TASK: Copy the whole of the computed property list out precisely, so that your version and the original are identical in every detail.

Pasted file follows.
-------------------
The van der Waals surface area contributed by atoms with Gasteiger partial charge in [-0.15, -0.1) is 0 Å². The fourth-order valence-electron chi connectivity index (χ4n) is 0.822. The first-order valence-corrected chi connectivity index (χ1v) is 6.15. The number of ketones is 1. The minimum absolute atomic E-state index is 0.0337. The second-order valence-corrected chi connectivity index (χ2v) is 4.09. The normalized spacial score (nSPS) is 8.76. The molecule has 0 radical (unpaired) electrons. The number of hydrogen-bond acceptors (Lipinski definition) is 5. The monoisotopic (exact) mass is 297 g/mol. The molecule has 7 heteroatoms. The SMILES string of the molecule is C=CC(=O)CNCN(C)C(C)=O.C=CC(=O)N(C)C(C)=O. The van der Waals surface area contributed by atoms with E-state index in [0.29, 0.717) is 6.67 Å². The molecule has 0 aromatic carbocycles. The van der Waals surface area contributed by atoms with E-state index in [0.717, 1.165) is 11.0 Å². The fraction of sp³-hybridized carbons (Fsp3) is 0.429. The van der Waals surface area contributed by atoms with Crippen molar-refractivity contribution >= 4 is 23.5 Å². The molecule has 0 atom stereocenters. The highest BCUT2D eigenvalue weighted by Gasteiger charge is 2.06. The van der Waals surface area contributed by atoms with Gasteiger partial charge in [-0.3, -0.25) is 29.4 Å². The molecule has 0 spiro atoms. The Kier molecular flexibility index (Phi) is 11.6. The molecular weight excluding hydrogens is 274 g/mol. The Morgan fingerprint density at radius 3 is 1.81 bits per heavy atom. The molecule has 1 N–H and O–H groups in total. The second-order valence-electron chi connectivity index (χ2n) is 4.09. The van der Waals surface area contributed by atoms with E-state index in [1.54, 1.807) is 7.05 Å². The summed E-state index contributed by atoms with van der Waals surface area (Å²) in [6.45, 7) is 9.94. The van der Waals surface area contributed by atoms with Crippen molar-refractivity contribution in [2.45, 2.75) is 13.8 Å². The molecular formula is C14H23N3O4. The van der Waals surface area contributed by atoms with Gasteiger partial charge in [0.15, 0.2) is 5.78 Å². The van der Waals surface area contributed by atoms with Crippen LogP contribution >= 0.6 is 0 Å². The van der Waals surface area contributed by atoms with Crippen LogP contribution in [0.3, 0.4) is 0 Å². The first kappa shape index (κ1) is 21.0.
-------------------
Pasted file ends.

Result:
The van der Waals surface area contributed by atoms with Gasteiger partial charge in [-0.15, -0.1) is 0 Å². The fourth-order valence-electron chi connectivity index (χ4n) is 0.822. The first-order valence-corrected chi connectivity index (χ1v) is 6.15. The number of ketones is 1. The minimum absolute atomic E-state index is 0.0337. The second-order valence-corrected chi connectivity index (χ2v) is 4.09. The normalized spacial score (nSPS) is 8.76. The molecule has 0 radical (unpaired) electrons. The number of hydrogen-bond acceptors (Lipinski definition) is 5. The monoisotopic (exact) mass is 297 g/mol. The molecule has 7 heteroatoms. The SMILES string of the molecule is C=CC(=O)CNCN(C)C(C)=O.C=CC(=O)N(C)C(C)=O. The van der Waals surface area contributed by atoms with E-state index in [0.29, 0.717) is 6.67 Å². The molecule has 0 aromatic carbocycles. The van der Waals surface area contributed by atoms with E-state index in [0.717, 1.165) is 11.0 Å². The fraction of sp³-hybridized carbons (Fsp3) is 0.429. The van der Waals surface area contributed by atoms with Crippen molar-refractivity contribution >= 4 is 23.5 Å². The molecule has 0 atom stereocenters. The highest BCUT2D eigenvalue weighted by Gasteiger charge is 2.06. The van der Waals surface area contributed by atoms with Gasteiger partial charge in [-0.3, -0.25) is 29.4 Å². The molecule has 0 spiro atoms. The Kier molecular flexibility index (Phi) is 11.6. The molecular weight excluding hydrogens is 274 g/mol. The Morgan fingerprint density at radius 3 is 1.81 bits per heavy atom. The molecule has 1 N–H and O–H groups in total. The second-order valence-electron chi connectivity index (χ2n) is 4.09. The van der Waals surface area contributed by atoms with E-state index in [1.54, 1.807) is 7.05 Å². The summed E-state index contributed by atoms with van der Waals surface area (Å²) in [6.45, 7) is 9.94. The van der Waals surface area contributed by atoms with Crippen molar-refractivity contribution in [2.45, 2.75) is 13.8 Å². The molecular formula is C14H23N3O4. The van der Waals surface area contributed by atoms with Gasteiger partial charge in [0.15, 0.2) is 5.78 Å². The van der Waals surface area contributed by atoms with Crippen LogP contribution >= 0.6 is 0 Å². The van der Waals surface area contributed by atoms with Crippen LogP contribution in [0.3, 0.4) is 0 Å². The first kappa shape index (κ1) is 21.0.